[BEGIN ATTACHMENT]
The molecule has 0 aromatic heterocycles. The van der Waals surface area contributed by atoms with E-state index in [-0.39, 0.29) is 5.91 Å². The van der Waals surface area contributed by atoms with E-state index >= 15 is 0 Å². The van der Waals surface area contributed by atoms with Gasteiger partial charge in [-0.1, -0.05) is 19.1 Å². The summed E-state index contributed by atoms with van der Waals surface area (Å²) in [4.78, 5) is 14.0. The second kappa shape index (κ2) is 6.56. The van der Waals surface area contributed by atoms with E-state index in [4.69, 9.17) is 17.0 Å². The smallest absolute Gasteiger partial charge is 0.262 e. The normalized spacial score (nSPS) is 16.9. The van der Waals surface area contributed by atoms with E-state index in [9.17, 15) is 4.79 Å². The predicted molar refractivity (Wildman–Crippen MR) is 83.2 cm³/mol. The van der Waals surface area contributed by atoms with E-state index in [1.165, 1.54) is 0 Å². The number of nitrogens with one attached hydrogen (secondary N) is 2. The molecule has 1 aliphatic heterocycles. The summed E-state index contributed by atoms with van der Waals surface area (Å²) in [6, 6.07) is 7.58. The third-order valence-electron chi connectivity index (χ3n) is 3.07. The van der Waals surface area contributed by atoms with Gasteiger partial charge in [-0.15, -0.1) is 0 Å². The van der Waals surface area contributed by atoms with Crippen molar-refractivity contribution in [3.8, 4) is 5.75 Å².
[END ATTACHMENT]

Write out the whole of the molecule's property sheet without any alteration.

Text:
The molecule has 0 aromatic heterocycles. The van der Waals surface area contributed by atoms with E-state index in [-0.39, 0.29) is 5.91 Å². The van der Waals surface area contributed by atoms with E-state index >= 15 is 0 Å². The van der Waals surface area contributed by atoms with Gasteiger partial charge in [-0.1, -0.05) is 19.1 Å². The summed E-state index contributed by atoms with van der Waals surface area (Å²) in [4.78, 5) is 14.0. The second kappa shape index (κ2) is 6.56. The van der Waals surface area contributed by atoms with E-state index in [4.69, 9.17) is 17.0 Å². The smallest absolute Gasteiger partial charge is 0.262 e. The normalized spacial score (nSPS) is 16.9. The van der Waals surface area contributed by atoms with E-state index in [9.17, 15) is 4.79 Å². The predicted molar refractivity (Wildman–Crippen MR) is 83.2 cm³/mol. The van der Waals surface area contributed by atoms with E-state index in [1.165, 1.54) is 0 Å². The number of nitrogens with one attached hydrogen (secondary N) is 2. The molecule has 1 aliphatic heterocycles. The summed E-state index contributed by atoms with van der Waals surface area (Å²) in [6, 6.07) is 7.58. The third-order valence-electron chi connectivity index (χ3n) is 3.07. The van der Waals surface area contributed by atoms with Gasteiger partial charge in [-0.15, -0.1) is 0 Å². The van der Waals surface area contributed by atoms with Crippen molar-refractivity contribution in [3.8, 4) is 5.75 Å².